Ethics in mathematics

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Ethics in mathematics is an emerging field of applied ethics, the inquiry into ethical aspects of the practice and applications of mathematics. It deals with the professional responsibilities of mathematicians whose work influences decisions with major consequences, such as in law, finance, the military, and environmental science.

Although many research mathematicians see no ethical implications in their pure research, assumptions made in mathematical approaches can have real consequences.[1] A very instrumental interpretation of the impact of mathematics makes it difficult to see ethical consequences, but it is easier to see how all branches of mathematics serve to structure and conceptualise solutions to real problems.[2] These structures can set up perverse incentives, where targets can be met without improving services, or league table positions are gamed. While the assumptions written into metrics often reflect the world view of the groups who are responsible for designing them, they are harder for non-experts to challenge, leading to injustices.[3]

Need for ethics in the mathematics profession[edit]

Mathematicians in industrial, scientific, military and intelligence roles crucially influence decisions with significant consequences.

Issues of accuracy[edit]

For example, complex calculations were needed for the success of the Manhattan Project, while the overextended use of the Gaussian copula formula to price derivatives before the Global Financial Crisis of 2008 has been called "the formula that killed Wall Street",[4] and the theory of global warming depends on the reliability of mathematical models of climate.

Issues of impact[edit]

For the same reason as in medical ethics and engineering ethics, the high impact of the consequences of decisions imposes serious ethical obligations on practitioners to consider the rights and wrongs of their advice and decisions. The potential impact of data and new technology is leading more professions, such as accountancy,[5] to consider how bias is overseen in automated systems, from algorithms to AI.

Disasters and scandals involving the use of mathematics[edit]

These illustrate the major consequences of numerical mistakes and hence the need for ethical care.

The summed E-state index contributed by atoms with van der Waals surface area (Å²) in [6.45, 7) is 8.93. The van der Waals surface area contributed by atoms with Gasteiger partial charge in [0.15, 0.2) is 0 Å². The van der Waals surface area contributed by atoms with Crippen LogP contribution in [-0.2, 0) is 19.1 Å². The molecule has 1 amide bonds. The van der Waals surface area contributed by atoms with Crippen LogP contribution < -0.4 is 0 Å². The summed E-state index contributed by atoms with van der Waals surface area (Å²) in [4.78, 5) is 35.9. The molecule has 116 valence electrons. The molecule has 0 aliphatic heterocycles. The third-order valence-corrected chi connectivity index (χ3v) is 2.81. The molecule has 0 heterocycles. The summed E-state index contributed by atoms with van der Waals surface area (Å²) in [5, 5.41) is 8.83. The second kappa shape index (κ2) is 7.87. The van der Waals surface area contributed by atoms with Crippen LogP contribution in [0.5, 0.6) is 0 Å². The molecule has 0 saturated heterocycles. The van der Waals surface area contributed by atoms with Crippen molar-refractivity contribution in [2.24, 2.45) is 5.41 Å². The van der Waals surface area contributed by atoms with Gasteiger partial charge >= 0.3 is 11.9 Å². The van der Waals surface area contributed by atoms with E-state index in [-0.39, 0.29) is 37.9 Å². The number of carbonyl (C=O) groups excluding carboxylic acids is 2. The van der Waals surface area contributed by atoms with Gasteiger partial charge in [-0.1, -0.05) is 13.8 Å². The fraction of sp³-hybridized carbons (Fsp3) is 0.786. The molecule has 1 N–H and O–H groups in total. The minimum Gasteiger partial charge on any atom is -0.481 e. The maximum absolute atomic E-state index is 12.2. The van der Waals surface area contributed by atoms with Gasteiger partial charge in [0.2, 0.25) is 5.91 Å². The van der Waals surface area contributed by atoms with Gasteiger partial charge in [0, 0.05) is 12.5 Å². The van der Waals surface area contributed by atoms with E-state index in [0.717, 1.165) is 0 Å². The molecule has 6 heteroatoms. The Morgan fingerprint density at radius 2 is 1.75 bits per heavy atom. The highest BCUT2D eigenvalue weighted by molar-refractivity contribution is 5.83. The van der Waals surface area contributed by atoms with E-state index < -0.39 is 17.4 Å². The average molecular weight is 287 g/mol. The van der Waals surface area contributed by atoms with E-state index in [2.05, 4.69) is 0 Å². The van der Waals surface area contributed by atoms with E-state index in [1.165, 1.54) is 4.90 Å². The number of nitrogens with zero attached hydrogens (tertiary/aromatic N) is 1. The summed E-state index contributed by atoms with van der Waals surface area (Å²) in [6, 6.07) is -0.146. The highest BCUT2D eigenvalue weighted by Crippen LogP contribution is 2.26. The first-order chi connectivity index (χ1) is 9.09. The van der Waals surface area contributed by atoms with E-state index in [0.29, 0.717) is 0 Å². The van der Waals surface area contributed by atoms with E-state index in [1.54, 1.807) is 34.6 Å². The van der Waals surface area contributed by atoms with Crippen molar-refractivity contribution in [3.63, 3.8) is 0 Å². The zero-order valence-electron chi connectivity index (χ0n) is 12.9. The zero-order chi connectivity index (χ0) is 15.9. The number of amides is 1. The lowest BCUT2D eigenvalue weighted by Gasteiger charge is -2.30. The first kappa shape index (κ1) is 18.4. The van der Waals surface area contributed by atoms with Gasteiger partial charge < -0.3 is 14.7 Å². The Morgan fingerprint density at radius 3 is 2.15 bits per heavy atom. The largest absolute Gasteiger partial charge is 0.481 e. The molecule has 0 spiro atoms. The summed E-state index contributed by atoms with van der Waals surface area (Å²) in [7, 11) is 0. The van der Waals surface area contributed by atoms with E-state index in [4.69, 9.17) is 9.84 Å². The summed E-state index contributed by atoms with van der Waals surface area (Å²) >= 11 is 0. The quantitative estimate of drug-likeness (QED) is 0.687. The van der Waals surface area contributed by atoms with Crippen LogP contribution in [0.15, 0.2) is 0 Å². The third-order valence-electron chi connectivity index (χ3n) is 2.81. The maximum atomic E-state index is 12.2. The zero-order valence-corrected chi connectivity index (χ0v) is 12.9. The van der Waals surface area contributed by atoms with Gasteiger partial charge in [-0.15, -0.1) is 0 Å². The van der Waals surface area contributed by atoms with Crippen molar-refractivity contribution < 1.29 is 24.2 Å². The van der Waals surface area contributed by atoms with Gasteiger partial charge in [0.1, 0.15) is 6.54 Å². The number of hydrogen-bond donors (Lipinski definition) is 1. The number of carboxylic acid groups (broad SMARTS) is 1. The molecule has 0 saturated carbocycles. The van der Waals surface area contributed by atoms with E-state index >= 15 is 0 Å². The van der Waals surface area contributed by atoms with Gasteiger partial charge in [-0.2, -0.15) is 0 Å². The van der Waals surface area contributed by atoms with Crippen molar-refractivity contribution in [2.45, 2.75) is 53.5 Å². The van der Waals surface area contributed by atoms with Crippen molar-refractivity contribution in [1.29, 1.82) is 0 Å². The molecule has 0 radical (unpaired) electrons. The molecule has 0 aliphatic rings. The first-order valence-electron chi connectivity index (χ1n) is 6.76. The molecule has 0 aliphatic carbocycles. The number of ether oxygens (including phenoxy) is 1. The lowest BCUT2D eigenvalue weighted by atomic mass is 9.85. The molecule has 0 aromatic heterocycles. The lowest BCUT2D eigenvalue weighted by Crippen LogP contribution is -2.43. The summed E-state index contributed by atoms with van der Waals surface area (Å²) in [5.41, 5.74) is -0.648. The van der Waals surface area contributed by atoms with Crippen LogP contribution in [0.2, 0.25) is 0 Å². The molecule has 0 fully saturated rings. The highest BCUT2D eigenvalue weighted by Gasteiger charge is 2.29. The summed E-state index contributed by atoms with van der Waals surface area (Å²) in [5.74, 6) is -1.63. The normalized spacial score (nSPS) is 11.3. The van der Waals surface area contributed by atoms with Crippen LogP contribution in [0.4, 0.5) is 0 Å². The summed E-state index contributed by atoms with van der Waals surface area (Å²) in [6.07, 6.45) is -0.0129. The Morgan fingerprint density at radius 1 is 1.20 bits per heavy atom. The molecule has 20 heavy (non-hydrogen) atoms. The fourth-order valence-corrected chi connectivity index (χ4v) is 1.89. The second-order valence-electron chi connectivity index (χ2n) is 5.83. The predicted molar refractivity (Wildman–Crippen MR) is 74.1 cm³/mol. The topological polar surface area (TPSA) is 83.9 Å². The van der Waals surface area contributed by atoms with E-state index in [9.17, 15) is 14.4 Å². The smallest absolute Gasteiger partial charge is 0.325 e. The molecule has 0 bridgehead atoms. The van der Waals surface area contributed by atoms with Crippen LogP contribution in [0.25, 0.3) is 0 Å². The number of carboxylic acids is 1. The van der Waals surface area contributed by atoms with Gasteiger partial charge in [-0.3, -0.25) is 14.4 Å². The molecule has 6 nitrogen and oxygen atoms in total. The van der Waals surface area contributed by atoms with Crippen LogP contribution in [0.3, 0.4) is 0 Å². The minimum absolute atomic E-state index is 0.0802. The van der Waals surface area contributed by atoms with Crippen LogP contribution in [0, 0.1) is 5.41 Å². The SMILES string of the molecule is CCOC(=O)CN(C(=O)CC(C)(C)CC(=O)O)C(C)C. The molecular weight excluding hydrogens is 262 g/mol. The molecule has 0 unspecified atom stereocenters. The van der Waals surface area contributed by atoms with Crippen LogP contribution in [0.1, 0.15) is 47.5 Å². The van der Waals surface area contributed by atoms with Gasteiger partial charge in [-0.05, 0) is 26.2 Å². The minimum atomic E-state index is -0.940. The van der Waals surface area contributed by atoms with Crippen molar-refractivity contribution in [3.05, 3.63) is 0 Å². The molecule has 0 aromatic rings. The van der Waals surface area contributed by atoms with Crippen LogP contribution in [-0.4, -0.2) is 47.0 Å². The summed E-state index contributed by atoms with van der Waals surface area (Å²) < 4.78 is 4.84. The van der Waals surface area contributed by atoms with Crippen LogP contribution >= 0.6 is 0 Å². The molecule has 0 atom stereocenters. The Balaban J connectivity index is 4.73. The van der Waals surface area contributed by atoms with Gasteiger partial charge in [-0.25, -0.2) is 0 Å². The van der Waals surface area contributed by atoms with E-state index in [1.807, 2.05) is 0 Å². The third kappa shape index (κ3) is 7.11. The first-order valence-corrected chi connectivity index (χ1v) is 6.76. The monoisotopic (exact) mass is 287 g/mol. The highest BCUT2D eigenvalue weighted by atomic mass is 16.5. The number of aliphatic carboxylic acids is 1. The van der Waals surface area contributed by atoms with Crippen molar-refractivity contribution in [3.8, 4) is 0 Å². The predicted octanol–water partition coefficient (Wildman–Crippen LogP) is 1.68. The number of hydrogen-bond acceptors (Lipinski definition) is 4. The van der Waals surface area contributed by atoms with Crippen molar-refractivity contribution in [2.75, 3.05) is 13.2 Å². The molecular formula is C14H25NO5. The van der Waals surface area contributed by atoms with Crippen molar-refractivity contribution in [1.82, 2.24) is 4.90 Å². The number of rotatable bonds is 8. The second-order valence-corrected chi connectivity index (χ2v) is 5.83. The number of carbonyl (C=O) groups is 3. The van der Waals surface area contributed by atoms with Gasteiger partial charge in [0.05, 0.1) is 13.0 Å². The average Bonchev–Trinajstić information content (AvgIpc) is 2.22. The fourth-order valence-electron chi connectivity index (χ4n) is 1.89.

Ethical issues in the mathematical profession[edit]

Mathematicians in professional roles in finance and similar work have a particular responsibility to ensure they use the best methods and data to reach the right answer, as the prestige of mathematics is high and others rely on mathematical results which they cannot fully understand.[7][8] Other ethical issues are shared with information economy professionals in general, such as duty of care, confidentiality of information, whistleblowing, and avoiding conflict of interest.

Mathematicians have a professional responsibility to support the ethical use of mathematics in practice, both to sustain the reputation of the profession and to protect society from the impacts of unethical behaviour. For example, mathematics is extensively applied in the use of Big Data in Artificial Intelligence applications, both by mathematicians and non-mathematicians, with complex impacts that are not readily understood or anticipated.[9]

Ethics in data journalism[edit]

Journalism has an established Professional ethics which is affected by mathematical processing and (re-)publication of sources. Reusing information packaged as facts requires checking, and validating, form conceptual confusion to sampling and calculation errors.[10] Other professional issues arise from the potential of automated tools which allow dissemination of publicly available data which has never been collated.

Misuse of statistics[edit]

Applications of mathematics generally involve drawing of conclusions from quantitative data. Due to uncertainties that mathematical models deal with, challenges in drawing and communicating any conclusions, there is a possibility of mathematicians misleading the clients as they are not generally aware of quantitative techniques. To avoid such instance, statisticians codified their ethics in the 1980s in a declaration of the ISI, recognising that there would often be conflicting demands from stakeholders, with ethical decisions a matter of professional judgement.[11]

Mathematical folklore[edit]